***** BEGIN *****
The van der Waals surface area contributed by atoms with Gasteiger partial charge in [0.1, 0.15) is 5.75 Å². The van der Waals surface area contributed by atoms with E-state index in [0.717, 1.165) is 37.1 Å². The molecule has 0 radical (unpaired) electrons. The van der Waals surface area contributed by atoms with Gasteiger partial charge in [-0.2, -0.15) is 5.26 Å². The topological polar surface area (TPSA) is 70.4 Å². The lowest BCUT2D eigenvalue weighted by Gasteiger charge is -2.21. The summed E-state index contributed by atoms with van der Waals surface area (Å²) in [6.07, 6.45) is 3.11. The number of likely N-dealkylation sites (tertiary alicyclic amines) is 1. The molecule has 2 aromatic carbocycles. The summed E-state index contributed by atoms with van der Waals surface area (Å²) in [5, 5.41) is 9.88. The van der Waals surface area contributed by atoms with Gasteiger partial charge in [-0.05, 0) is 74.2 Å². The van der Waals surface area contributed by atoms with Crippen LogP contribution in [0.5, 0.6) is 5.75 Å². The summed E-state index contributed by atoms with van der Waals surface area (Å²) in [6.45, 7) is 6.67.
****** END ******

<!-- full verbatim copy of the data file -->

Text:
The van der Waals surface area contributed by atoms with Gasteiger partial charge in [0.1, 0.15) is 5.75 Å². The van der Waals surface area contributed by atoms with E-state index in [0.717, 1.165) is 37.1 Å². The molecule has 0 radical (unpaired) electrons. The van der Waals surface area contributed by atoms with Gasteiger partial charge in [-0.2, -0.15) is 5.26 Å². The topological polar surface area (TPSA) is 70.4 Å². The lowest BCUT2D eigenvalue weighted by Gasteiger charge is -2.21. The summed E-state index contributed by atoms with van der Waals surface area (Å²) in [6.07, 6.45) is 3.11. The number of likely N-dealkylation sites (tertiary alicyclic amines) is 1. The molecule has 2 aromatic carbocycles. The summed E-state index contributed by atoms with van der Waals surface area (Å²) in [5, 5.41) is 9.88. The van der Waals surface area contributed by atoms with Gasteiger partial charge in [-0.05, 0) is 74.2 Å². The van der Waals surface area contributed by atoms with Crippen LogP contribution in [0.5, 0.6) is 5.75 Å². The summed E-state index contributed by atoms with van der Waals surface area (Å²) in [6.45, 7) is 6.67.